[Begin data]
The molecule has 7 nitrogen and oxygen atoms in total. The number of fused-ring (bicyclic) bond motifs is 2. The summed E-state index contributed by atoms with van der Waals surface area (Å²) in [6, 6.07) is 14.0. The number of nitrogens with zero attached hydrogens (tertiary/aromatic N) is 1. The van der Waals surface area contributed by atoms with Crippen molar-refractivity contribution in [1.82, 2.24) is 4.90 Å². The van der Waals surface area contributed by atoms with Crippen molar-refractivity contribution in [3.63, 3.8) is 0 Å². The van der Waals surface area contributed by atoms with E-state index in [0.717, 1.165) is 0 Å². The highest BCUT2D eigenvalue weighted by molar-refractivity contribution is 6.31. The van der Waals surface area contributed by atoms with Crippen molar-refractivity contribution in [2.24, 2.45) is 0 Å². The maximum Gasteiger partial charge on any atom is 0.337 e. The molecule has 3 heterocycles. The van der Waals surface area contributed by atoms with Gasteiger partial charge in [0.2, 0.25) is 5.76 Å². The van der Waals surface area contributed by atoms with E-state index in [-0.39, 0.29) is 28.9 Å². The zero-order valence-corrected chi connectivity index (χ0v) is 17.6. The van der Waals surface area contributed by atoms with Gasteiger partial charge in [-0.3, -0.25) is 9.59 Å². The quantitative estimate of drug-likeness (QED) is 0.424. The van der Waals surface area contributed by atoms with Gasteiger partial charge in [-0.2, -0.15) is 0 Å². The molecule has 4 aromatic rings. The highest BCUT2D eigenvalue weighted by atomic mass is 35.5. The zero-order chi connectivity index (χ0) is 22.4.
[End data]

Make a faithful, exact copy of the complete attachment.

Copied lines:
The molecule has 7 nitrogen and oxygen atoms in total. The number of fused-ring (bicyclic) bond motifs is 2. The summed E-state index contributed by atoms with van der Waals surface area (Å²) in [6, 6.07) is 14.0. The number of nitrogens with zero attached hydrogens (tertiary/aromatic N) is 1. The van der Waals surface area contributed by atoms with Crippen molar-refractivity contribution in [1.82, 2.24) is 4.90 Å². The van der Waals surface area contributed by atoms with Crippen molar-refractivity contribution in [3.63, 3.8) is 0 Å². The van der Waals surface area contributed by atoms with E-state index in [0.717, 1.165) is 0 Å². The highest BCUT2D eigenvalue weighted by molar-refractivity contribution is 6.31. The van der Waals surface area contributed by atoms with Crippen molar-refractivity contribution in [2.24, 2.45) is 0 Å². The maximum Gasteiger partial charge on any atom is 0.337 e. The molecule has 3 heterocycles. The van der Waals surface area contributed by atoms with Gasteiger partial charge in [0.2, 0.25) is 5.76 Å². The van der Waals surface area contributed by atoms with E-state index in [-0.39, 0.29) is 28.9 Å². The zero-order valence-corrected chi connectivity index (χ0v) is 17.6. The van der Waals surface area contributed by atoms with Gasteiger partial charge in [-0.3, -0.25) is 9.59 Å². The quantitative estimate of drug-likeness (QED) is 0.424. The van der Waals surface area contributed by atoms with Gasteiger partial charge in [-0.2, -0.15) is 0 Å². The molecule has 4 aromatic rings. The highest BCUT2D eigenvalue weighted by atomic mass is 35.5. The zero-order chi connectivity index (χ0) is 22.4.